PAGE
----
Connect with us

#NNPA BlackPress

Economic summit projects ‘new start’ in Orange Mound

NEW TRI-STATE DEFENDER — After earlier serving notice that property values in the Orange Mound Community had declined by up to 30 percent over the last 10 years, Shelby County Tax Assessor Melvin Burgess held his first Economic Empowerment Summit at the Teaching & Learning Center on Tuesday. Hundreds of homeowners, entrepreneurs, legislators and investors turned out for the summit. They heard Burgess set the stage for inclusion and difficult conversations with one goal in mind – community restoration.

Published

on

By Dana S. Owens

After earlier serving notice that property values in the Orange Mound Community had declined by up to 30 percent over the last 10 years, Shelby County Tax Assessor Melvin Burgess held his first Economic Empowerment Summit at the Teaching & Learning Center on Tuesday.

Hundreds of homeowners, entrepreneurs, legislators and investors turned out for the summit. They heard Burgess set the stage for inclusion and difficult conversations with one goal in mind – community restoration.

Audience comments indicated a strong commitment to return Orange Mound it to its beginnings 130 years ago when African-American small businesses thrived and homeowners exuded pride, unity and ambition. (Orange Mound was developed for African Americans 25 years after slavery was abolished.)

The summit was designed as the start of an initiative to make minority neighborhoods vibrant and safe. Goals include: (1) developing a dedicated task force (2) creating a comprehensive plan and (3) avoiding gentrification. A panel of policy makers, real estate experts and housing agencies was heavily engaged.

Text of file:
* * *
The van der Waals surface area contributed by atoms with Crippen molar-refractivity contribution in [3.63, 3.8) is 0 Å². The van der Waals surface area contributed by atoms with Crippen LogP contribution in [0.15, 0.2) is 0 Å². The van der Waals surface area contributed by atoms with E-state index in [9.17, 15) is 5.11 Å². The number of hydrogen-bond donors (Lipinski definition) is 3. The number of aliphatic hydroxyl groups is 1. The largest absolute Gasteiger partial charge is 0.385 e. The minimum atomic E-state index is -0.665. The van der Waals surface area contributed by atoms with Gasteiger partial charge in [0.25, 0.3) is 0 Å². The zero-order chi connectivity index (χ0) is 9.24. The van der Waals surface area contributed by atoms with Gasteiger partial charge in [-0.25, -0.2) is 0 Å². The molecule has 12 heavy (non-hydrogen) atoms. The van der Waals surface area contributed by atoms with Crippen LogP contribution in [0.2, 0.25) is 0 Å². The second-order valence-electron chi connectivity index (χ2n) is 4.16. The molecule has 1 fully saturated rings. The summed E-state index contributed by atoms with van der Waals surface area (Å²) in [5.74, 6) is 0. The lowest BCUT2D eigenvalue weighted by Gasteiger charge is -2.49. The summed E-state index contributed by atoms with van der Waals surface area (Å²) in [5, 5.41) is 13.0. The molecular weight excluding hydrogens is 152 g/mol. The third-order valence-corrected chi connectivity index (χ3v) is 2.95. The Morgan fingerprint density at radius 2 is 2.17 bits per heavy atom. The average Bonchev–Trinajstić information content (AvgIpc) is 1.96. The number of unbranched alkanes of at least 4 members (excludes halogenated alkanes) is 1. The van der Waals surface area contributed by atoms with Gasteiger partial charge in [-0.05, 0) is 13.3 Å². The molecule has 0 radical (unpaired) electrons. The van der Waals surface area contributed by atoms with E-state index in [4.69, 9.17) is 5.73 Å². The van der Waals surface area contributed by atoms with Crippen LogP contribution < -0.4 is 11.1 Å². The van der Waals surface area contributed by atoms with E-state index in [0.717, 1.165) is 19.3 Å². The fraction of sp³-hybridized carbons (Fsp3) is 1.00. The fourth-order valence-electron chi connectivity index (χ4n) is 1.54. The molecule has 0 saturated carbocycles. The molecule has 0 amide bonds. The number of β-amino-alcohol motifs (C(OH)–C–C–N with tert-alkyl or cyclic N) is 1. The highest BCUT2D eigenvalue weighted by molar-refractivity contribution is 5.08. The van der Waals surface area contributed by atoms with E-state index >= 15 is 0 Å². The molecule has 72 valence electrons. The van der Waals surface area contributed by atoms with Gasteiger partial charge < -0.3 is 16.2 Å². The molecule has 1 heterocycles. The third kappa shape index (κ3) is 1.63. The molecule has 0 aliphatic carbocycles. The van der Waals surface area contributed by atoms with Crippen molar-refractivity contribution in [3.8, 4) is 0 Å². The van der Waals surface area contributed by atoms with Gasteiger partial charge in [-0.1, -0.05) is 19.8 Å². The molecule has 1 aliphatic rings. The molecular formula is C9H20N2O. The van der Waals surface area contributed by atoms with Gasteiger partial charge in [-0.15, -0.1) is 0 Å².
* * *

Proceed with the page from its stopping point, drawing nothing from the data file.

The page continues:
Defusing racism – “the elephant in the room” – was on the mind of participants since funding for disenfranchised minority communities can be challenging.

“If we plan to do something, we’ve got to change the culture and the thinking,” said Anthony Elmore, entrepreneur, activist and former five-time World Karate/Kickboxing Champion, who has long resided in Orange Mound. Elmore asserted that because of race and power, business models he proposed to past city administrations were never supported.

“Racism is strong in Memphis,” said Roshun Austin, summit panelist and president/CEO of The Works, Inc. community development agency.

“We need investment in minority communities to replace roofs and plumbing like there’s investment in the suburbs. Memphis can seem like it’s still on the plantation of a William Faulkner novel.”